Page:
Fiona Hayes is Curator of Social History for Glasgow Museums and Collections (Glasgow Life). Her collection areas cover various aspects of Glasgow history from the mid-18th century to the present, including popular protest movements, popular culture, civic history, topography including photography, home and working life and women’s history. She has written about Glasgow Museums’ photographic collections in ‘Glasgow 1955: Through the Lens’ and ‘1970s Glasgow: Through the Lens’ and has also contributed to Glasgow Museums publications ‘Introducing Georgian Glasgow – How Glasgow flourished’; ‘Fred A Farrell Glasgow’s War Artist’ and ‘Out There – The Open Museum: Pushing the boundaries of museums’ potential’. She is based at Glasgow Museums Resource Centre.
Alex Hribko – ‘Suffrage Correspondence Readings from Glasgow Museums’ Collections’
Alex Hribko is a recent graduate from the University of Glasgow’s Museum Studies program, and originally from the United States. She initially started out on a placement for her dissertation last summer, and had continued on afterwards as a volunteer with Fiona Hayes at the Glasgow Museums Resource Centre. For the event, she assisted with transcribing and researching the group of letters from prominent women of the Suffrage Movement from Glasgow.
Ruth Boreham – ‘The Scottish Suffrage Movement’
Much has been made of the fight for the vote by suffragettes and suffragists south of the border – those who chained themselves to the railings outside Westminster, went on hunger strike in Holloway prison, Emily Davison and the infamous horse race. But the fight for the vote was just as important north of the border, though not as well talked about. Find out about those who went on hunger strike, who threw an egg at Winston Churchill, the fires, the acid burning and more. Scottish suffragettes were just as important for the fight for the vote. Come and celebrate their stories.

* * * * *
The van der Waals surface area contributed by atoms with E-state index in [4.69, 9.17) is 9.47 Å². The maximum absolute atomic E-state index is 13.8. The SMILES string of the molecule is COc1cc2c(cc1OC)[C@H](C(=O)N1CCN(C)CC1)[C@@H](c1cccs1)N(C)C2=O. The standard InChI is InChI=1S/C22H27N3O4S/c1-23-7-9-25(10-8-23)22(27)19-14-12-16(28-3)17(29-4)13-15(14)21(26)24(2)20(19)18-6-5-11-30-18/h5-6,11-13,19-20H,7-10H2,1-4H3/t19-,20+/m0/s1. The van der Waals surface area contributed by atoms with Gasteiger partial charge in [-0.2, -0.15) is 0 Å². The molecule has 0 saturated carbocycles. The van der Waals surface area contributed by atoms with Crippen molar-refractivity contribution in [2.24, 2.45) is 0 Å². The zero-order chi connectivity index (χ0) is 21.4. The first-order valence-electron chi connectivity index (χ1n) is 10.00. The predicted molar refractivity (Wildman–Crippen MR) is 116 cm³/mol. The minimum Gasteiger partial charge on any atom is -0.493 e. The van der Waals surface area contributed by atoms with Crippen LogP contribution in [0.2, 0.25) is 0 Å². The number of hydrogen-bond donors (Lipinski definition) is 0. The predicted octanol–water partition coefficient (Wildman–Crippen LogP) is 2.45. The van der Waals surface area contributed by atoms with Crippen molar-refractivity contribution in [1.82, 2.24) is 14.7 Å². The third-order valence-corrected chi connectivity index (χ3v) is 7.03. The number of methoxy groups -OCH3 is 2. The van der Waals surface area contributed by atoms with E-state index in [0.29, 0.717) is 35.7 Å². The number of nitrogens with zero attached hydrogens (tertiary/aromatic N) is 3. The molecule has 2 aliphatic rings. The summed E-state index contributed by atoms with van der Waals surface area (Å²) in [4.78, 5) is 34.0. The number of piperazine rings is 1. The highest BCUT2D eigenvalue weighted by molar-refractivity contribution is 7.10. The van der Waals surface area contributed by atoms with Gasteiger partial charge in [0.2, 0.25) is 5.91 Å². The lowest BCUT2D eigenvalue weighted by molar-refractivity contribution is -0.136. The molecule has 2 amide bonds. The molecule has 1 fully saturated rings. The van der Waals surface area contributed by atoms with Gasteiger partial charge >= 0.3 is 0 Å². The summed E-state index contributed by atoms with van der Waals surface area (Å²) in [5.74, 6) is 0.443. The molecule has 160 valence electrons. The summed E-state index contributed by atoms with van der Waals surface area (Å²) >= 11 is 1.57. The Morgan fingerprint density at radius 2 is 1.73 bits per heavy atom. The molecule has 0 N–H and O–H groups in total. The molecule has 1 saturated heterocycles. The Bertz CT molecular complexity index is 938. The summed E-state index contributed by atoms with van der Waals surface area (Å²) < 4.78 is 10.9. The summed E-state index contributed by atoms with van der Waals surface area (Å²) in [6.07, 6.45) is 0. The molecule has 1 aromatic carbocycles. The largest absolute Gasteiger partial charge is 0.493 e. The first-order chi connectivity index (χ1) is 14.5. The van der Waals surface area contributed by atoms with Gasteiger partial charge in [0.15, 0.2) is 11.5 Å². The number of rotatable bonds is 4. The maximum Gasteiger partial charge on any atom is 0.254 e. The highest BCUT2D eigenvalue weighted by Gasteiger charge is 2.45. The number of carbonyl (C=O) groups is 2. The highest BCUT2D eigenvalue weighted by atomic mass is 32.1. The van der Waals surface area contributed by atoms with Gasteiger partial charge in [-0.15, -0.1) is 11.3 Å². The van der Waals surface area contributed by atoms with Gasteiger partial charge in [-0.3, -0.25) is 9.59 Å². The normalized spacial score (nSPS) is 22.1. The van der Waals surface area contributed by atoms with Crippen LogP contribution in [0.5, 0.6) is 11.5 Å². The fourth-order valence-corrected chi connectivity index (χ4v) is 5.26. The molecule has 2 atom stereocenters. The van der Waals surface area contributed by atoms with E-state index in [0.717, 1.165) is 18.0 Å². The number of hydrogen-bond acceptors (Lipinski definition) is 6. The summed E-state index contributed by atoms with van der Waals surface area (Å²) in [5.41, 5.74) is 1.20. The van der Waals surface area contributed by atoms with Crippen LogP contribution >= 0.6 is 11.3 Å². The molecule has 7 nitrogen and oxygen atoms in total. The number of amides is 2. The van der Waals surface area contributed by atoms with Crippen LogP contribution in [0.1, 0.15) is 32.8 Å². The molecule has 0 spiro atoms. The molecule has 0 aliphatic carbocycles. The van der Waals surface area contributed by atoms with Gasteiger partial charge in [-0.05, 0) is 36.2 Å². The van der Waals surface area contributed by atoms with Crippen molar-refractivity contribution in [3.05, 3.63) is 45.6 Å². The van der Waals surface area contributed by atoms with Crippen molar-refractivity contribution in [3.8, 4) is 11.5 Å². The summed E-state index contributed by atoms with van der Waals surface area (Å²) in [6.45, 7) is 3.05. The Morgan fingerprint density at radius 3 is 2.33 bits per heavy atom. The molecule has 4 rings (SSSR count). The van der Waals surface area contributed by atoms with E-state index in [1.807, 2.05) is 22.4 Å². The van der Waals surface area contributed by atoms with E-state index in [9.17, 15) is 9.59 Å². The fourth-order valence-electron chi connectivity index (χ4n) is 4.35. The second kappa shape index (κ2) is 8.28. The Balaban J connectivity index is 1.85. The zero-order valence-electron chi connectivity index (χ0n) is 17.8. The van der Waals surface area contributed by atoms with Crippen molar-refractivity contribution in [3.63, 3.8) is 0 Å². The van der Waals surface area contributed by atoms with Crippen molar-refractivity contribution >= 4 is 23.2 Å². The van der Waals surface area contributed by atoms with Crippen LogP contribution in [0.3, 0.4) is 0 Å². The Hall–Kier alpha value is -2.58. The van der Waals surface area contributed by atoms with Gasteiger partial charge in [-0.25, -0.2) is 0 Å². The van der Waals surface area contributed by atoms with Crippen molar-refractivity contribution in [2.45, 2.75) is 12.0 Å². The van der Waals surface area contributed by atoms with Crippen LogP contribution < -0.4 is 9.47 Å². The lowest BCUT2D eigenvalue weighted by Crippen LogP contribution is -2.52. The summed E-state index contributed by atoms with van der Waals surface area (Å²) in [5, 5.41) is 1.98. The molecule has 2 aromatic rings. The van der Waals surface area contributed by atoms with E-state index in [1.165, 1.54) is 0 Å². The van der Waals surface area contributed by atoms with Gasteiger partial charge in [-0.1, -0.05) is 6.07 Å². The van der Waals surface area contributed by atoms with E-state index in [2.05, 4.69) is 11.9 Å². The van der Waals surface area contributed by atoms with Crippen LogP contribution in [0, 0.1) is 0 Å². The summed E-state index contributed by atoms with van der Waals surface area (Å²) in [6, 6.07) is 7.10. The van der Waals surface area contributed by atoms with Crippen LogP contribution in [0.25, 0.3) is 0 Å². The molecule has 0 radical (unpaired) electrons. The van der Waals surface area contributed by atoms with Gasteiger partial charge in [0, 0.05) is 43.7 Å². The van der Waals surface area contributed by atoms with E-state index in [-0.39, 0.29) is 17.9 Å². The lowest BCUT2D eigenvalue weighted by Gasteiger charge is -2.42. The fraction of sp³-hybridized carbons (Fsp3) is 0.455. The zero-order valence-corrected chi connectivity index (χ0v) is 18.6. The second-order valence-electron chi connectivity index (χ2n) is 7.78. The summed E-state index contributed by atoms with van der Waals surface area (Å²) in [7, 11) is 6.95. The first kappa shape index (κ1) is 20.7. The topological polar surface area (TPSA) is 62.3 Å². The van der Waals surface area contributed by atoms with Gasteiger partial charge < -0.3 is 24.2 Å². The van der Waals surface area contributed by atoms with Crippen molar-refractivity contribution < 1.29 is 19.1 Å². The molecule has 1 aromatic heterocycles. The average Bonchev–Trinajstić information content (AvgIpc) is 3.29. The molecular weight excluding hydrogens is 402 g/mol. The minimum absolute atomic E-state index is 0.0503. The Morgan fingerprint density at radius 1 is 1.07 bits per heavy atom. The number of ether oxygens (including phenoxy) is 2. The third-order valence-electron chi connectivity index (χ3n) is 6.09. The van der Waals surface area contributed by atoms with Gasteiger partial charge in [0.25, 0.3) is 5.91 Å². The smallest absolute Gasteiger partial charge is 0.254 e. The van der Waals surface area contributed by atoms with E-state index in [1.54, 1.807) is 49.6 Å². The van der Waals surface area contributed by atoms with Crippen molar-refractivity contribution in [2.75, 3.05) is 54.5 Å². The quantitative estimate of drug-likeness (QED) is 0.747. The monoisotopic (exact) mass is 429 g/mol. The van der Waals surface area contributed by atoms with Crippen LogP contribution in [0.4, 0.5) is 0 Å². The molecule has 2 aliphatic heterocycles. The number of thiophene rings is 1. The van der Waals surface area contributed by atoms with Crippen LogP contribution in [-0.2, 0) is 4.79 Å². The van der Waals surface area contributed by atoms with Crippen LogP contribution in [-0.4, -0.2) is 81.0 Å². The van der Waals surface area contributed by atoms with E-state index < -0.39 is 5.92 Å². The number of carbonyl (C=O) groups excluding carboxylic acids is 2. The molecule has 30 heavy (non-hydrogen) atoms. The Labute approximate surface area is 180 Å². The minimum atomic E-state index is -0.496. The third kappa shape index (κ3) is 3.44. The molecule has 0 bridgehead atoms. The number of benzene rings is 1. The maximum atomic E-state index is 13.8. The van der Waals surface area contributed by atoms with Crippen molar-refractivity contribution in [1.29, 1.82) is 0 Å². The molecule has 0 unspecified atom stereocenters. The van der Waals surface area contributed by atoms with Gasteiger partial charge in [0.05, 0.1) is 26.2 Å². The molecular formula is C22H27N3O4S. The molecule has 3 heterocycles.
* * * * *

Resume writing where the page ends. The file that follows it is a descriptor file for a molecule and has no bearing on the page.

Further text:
Ruth Boreham currently works for the Scottish Book Trust, on their Bookbug (Early Years) programme, but has also worked for over 14 years as a historical researcher, researching for programmes such as ‘Who Do You Think You Are’. Ruth has a passion for female history and is currently researching and writing about a 19th century scientist Mary Somerville. Every time she is able to exercise her right to vote in an election Ruth thanks those women who fought for this right and has started finding out more about what they did in Scotland.
Catherine Bateson – ‘‘How High Will She Go?’ The History and Legacy of American Suffragettes’
From Abigail Adams reminding her husband to ‘remember the ladies’ in 1776, to the Seneca Falls Convention in 1848 and Elizabeth Cady Stanton’s Declaration of Sentiments that called for women’s equality, and the 1913 Woman Suffrage Procession, women have taken a central role in American history. This talk will explore the development of American suffragette campaigns at the turn of the 20th century and the legacy of the 19th Amendment, which granted women the right to vote. It will explore the impact of American suffragettes on equal rights and civil rights campaigns, politics and culture up to the present day.
Catherine Bateson is a final year PhD student at the University of Edinburgh, researching the sentiments and culture of Irish American Civil War songs written in the 1860s. She analyses song lyrics and musical tunes to explore how the Irish American experience of the war was perceived. Her research interests lie in American cultural history and the dissemination of transnational printing culture in nineteenth century society. She is also the Scottish Association for the Study of America’s social media secretary, co-founder of the War Through Other Stuff Society and a tutor of American History at the University of Edinburgh – where she enjoys teaching undergraduates about suffrage politics in particular.